Have you ever wanted to be nowhere? 2,800km west of Cape Town, in the South Atlantic, you pretty much can be. The place? Tristan da Cunha. The most remote inhabited archipelago on the face of the Earth. The first recorded sighting of its eponymous main island was by Portuguese explorer Tristao da Cunha in 1506, and he named it after himself, of course. Its first recorded landing took place in 1643, by the Dutch, and it was surveyed formally by the French in 1767.
Thanks to all of this fine work by the Portuguese, Dutch, and French, it is now a British overseas territory.
The first three men to settle “Tristan,” as its now colloquially called, came in December of 1810. Jonathan Lambert, an American, renamed the area “Island of Refreshment.” All three drowned in 1812. After a few cruises around by both American and British ships during the War of 1812, the British ultimately decided that the island was an easy spot for the French to base a jailbreak operation for Napoleon Bonaparte in “nearby” Saint Helena, and annexed it as a territory.
From there, it was written, and in 2018 it’s estimated that the bustling metropolis has about 250 inhabitants. If that’s the kind of crowd you’re looking for, you’re in luck. No visa is required to enter the island’s borders, but it will take a bit of work. You need to hit up the town tourism coordinator and let her know you’d like to come, she’ll run it by the council, and voila, your trip begins!
From there, you’re off to see the friendly, welcoming faces in this little slice of solace left in the big, busy world.
This is the hard part. I would love to tell you all about their airport, but there simply isn’t one. To get onto the main island, Tristan, and explore the outlying islands via local craft, you first need to find a research, fishing, or cargo vessel willing to take you to the area. That is, unless you have your own.
For those who don’t there are options for the six-day journey from Cape Town to Tristan. The most popular and comfortable is the research vessel SA Agulhas, which runs $1,300USD for a return-trip. While that may sound steep, keep in mind that the price is your room-and-board for twelve days worth of travel. A cheaper, yet still pleasant option would be to find a spot on the fishing vessels Edinburgh or Baltic Trader, where the same journey will run you $800USD.
Once on the island it’s easy to navigate by foot if you’re staying in town, and if you’re looking to make an excursion you can catch a bus on the M1, a small road from the settlement to the potato patches. The only other option would be hitching a ride. But no worries, it’s the only road in town, so you won’t get lost.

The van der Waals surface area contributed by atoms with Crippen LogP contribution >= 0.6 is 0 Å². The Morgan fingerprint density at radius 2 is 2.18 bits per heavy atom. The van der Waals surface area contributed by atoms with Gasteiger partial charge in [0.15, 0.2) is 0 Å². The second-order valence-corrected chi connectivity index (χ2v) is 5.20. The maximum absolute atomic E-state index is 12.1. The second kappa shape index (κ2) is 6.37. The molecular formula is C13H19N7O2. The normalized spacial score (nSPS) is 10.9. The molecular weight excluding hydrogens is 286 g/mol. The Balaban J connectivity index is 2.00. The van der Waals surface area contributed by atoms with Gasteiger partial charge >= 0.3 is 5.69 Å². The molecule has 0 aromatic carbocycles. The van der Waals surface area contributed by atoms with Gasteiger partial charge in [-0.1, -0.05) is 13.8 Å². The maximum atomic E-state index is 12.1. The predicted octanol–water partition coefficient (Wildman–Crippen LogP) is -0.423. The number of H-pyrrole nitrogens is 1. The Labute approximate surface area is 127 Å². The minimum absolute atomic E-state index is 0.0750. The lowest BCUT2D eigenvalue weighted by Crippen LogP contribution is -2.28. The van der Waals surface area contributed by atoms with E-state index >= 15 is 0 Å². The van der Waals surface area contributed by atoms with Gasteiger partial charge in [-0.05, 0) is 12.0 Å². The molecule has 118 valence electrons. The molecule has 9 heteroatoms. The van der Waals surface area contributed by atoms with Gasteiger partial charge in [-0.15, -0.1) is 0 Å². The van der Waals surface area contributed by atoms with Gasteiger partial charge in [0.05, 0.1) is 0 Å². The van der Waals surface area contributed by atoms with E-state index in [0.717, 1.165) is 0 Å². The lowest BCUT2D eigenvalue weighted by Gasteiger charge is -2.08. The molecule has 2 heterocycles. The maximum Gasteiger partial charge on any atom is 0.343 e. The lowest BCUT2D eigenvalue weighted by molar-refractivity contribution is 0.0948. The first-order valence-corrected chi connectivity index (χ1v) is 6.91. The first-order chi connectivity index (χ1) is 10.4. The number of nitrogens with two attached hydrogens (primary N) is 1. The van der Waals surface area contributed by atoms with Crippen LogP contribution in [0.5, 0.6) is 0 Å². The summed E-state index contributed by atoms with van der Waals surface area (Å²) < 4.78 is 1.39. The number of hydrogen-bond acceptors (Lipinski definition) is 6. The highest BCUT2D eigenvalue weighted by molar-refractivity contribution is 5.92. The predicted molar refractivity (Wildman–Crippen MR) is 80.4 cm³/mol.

If you’re looking out for yourself you can find a room as low as $25USD a night, but for an upgrade at $50 you’ll find yourself getting three meals and laundry service. Full, up-to-date accommodation rates can be found here.
You’re Stuck, Now What?
Find solace, find the town pub, find a sevengill shark.
Tristan da Cunha has actually only recently wisened up to the fact that it’s a pristine location for outside divers, and includes quite a few rare creatures along the way. The remote nature of the island provides peace for human and fauna alike, as it’s nearly undisturbed.
Just as pleasant as spotting the sevengill, you can also hang out with the native group of rockhopper penguins.
As mentioned before, you can also check out the potato fields of the island. Nearly everyone on the island is somehow affiliated with a farm, and you’re free to explore as long as they’ll let you take a walk around. Basically, mind yourself and you’re fine. Make like the livestock, who also wander wherever they want on the island.
The volcanic park is also a popular destination for tourists.
The one pub on the island, The Albatross Bar, is a good place to settle in during any night of the week or on a Sunday afternoon. Locals gather here for island drinks and food, including their famous stuffed lamb dish, and occasionally team up with pubs in the UK for crossover brew nights.
In town, there’s also Cafe da Cunha, great for midday snacks and local banter. If neither the pub or cafe are open, the town shop is your best bet.
But mostly, Tristan da Cunha is going to be what you make of it. It’s a true adventurer’s destination, plugged into the minds of those who are looking for somewhere quiet to spend a few days. Not steeped in mystery like a deep jungle, yet not as familiar as your average island resort. Sitting calmly in the middle, the archipelago rests as a reminder that we can live a simple life, with ancient tradition meeting modern standards, even in the most stressful of times.
– Todd Allen Williams, Senior Editor